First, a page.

SAN DIEGO - Vice Adm. D.C. Curtis Commander, Naval Surface Forces/Commander, Naval Surface Force, U.S. Pacific Fleet, hosted the 2009 Commanders Conference at Admiral Baker Club House in San Diego, to discuss Surface Navy readiness June 30-July 1. The conference's theme was "What it means to be a SWO".
Eight flag officers, including Rear Adm. Kevin Quinn Commander, Naval Surface Force, U.S. Atlantic Fleet; Rear Adm. Mike Shatynski, Vice Commander, Naval Surface Forces; and more than 40 Pacific Fleet commanders attended the event, which focused on current manning challenges, maintenance initiatives, and the training continuum and how these matters impact the execution of the Maritime Strategy.
"Our surface force is serving at the tip of the spear and your leadership is what makes it happen. My job is to ensure you and your crews are warfighting ready," said Curtis in his opening remarks.
Adm. Robert F. Willard Commander, U.S. Pacific Fleet, speaking by way of videotaped message, emphasized that "Surface Warfare is the heart of the Navy! SWOs should take pride and reflect upon the significant contributions that surface ships are making globally." Willard also underscored a present need for credible leadership, which is fostered by the values and standards that we uphold.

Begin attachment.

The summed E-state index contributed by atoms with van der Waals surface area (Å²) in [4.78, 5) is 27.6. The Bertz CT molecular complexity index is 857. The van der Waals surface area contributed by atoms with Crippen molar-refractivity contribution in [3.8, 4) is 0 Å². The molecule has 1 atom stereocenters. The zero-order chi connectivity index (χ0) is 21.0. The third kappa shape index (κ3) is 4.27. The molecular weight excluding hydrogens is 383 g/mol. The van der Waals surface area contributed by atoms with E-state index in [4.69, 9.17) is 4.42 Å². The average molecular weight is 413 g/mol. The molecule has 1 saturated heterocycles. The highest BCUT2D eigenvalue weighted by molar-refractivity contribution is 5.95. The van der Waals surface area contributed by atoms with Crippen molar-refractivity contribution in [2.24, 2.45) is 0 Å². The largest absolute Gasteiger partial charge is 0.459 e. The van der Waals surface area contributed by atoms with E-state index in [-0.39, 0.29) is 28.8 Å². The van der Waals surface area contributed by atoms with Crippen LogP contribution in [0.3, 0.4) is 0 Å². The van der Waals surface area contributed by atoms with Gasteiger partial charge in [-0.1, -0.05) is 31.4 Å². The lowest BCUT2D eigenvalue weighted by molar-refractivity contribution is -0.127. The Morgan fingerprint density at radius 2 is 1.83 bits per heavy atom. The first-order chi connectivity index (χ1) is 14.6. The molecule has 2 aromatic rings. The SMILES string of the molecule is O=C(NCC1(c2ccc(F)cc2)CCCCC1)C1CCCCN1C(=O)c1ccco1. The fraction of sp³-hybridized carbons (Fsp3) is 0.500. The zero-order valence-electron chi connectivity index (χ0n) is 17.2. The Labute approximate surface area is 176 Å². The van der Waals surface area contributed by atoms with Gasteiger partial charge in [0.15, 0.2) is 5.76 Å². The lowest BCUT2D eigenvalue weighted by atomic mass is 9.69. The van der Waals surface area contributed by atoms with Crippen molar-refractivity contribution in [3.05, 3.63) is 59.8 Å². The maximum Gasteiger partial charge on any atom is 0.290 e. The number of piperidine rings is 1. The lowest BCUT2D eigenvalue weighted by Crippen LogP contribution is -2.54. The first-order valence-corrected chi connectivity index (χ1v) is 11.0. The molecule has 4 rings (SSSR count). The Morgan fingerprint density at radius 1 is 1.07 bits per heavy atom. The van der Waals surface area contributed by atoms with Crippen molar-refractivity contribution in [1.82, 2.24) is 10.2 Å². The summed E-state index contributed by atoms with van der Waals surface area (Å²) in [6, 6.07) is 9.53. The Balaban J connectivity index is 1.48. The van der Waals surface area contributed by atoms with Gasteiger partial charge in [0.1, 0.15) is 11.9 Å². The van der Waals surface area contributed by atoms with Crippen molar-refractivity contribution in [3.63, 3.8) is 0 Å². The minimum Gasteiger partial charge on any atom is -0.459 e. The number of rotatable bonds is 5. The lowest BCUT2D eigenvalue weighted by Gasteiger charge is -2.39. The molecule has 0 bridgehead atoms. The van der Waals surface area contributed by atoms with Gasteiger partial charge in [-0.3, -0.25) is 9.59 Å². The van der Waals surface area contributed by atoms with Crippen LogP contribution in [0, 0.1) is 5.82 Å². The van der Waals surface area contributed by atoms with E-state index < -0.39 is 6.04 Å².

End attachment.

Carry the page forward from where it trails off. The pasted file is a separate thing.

The agenda aimed to support the conference objectives, which were to discuss leadership, mentorship, and resource saving initiatives with the ultimate goal of collecting feedback sufficient to improve overall Warfighting Readiness. Subjects inspiring particular discussion included 3M, Surface Programs, CRO/CLASSRON contributions, CMC/FORCM leadership, and the fiscal environment. These conferences provide SWO Flags and their staffs direct waterfront engagement and facilitate CO to CO networking-products that yield the greatest return on investment.
"To be able to get together and talk about surface warfare issues with community leaders is invaluable," said Capt. Jon Padfield, Commodore, Amphibious Squadron Three. "We've got so many people spread across so many places doing different missions, it's imperative that we gather and focus on the priorities Vice Adm. Curtis has in mind."
The mission of SURFOR is to ensure that surface ships of the Pacific Fleet are properly manned, trained, and equipped to support global military operations. SURFOR is composed of 162 ships supporting operational commanders throughout the world.